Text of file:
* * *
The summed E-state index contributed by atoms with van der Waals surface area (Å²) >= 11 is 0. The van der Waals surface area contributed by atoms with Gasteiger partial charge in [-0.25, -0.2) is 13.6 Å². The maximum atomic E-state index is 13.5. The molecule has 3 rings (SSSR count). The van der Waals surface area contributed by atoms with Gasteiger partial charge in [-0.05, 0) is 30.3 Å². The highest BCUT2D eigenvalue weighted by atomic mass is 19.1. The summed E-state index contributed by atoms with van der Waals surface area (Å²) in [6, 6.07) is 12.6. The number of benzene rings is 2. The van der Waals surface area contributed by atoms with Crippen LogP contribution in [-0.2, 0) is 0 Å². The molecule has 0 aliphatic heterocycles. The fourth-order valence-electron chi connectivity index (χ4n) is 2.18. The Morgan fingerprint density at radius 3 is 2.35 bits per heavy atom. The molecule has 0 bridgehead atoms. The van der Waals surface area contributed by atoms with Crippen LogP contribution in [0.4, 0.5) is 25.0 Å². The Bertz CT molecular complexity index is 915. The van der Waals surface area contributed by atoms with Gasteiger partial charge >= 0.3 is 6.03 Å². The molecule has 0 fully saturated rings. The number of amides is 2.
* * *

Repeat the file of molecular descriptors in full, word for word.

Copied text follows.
The summed E-state index contributed by atoms with van der Waals surface area (Å²) >= 11 is 0. The van der Waals surface area contributed by atoms with Gasteiger partial charge in [-0.25, -0.2) is 13.6 Å². The maximum atomic E-state index is 13.5. The molecule has 3 rings (SSSR count). The van der Waals surface area contributed by atoms with Gasteiger partial charge in [-0.05, 0) is 30.3 Å². The highest BCUT2D eigenvalue weighted by atomic mass is 19.1. The summed E-state index contributed by atoms with van der Waals surface area (Å²) in [6, 6.07) is 12.6. The number of benzene rings is 2. The van der Waals surface area contributed by atoms with Crippen LogP contribution in [-0.2, 0) is 0 Å². The molecule has 0 aliphatic heterocycles. The fourth-order valence-electron chi connectivity index (χ4n) is 2.18. The Morgan fingerprint density at radius 3 is 2.35 bits per heavy atom. The molecule has 0 bridgehead atoms. The van der Waals surface area contributed by atoms with Crippen LogP contribution in [0.4, 0.5) is 25.0 Å². The Bertz CT molecular complexity index is 915. The van der Waals surface area contributed by atoms with Gasteiger partial charge >= 0.3 is 6.03 Å². The molecule has 0 fully saturated rings. The number of amides is 2.